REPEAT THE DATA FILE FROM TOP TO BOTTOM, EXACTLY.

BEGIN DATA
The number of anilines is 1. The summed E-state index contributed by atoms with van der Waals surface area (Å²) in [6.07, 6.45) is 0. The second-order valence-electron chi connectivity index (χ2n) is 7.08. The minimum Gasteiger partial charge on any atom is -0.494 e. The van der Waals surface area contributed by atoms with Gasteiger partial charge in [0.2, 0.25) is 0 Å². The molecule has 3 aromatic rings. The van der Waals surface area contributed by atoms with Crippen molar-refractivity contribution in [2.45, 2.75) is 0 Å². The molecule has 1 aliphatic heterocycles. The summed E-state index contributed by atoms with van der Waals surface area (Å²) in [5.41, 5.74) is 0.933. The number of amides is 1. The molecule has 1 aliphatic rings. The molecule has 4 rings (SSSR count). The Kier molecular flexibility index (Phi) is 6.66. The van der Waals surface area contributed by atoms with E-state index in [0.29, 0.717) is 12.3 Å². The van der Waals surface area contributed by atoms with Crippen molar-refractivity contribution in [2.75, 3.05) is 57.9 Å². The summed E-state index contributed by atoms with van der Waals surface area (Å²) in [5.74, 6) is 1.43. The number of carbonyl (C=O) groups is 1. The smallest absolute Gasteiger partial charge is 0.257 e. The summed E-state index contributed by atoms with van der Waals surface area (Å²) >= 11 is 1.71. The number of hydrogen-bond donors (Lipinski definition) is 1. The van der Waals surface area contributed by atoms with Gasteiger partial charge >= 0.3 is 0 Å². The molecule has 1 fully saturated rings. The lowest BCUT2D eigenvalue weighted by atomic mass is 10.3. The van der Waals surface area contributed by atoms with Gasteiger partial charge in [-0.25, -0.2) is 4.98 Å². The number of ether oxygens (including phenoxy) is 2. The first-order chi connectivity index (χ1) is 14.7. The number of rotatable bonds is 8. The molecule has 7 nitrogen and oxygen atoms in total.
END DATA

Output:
The number of anilines is 1. The summed E-state index contributed by atoms with van der Waals surface area (Å²) in [6.07, 6.45) is 0. The second-order valence-electron chi connectivity index (χ2n) is 7.08. The minimum Gasteiger partial charge on any atom is -0.494 e. The van der Waals surface area contributed by atoms with Gasteiger partial charge in [0.2, 0.25) is 0 Å². The molecule has 3 aromatic rings. The van der Waals surface area contributed by atoms with Crippen molar-refractivity contribution in [2.45, 2.75) is 0 Å². The molecule has 1 aliphatic heterocycles. The summed E-state index contributed by atoms with van der Waals surface area (Å²) in [5.41, 5.74) is 0.933. The number of amides is 1. The molecule has 1 aliphatic rings. The molecule has 4 rings (SSSR count). The Kier molecular flexibility index (Phi) is 6.66. The van der Waals surface area contributed by atoms with E-state index in [0.29, 0.717) is 12.3 Å². The van der Waals surface area contributed by atoms with Crippen molar-refractivity contribution in [2.75, 3.05) is 57.9 Å². The summed E-state index contributed by atoms with van der Waals surface area (Å²) in [5.74, 6) is 1.43. The number of carbonyl (C=O) groups is 1. The smallest absolute Gasteiger partial charge is 0.257 e. The summed E-state index contributed by atoms with van der Waals surface area (Å²) >= 11 is 1.71. The number of hydrogen-bond donors (Lipinski definition) is 1. The van der Waals surface area contributed by atoms with Gasteiger partial charge >= 0.3 is 0 Å². The molecule has 1 fully saturated rings. The lowest BCUT2D eigenvalue weighted by atomic mass is 10.3. The van der Waals surface area contributed by atoms with Gasteiger partial charge in [-0.25, -0.2) is 4.98 Å². The number of ether oxygens (including phenoxy) is 2. The first-order chi connectivity index (χ1) is 14.7. The number of rotatable bonds is 8. The molecule has 7 nitrogen and oxygen atoms in total.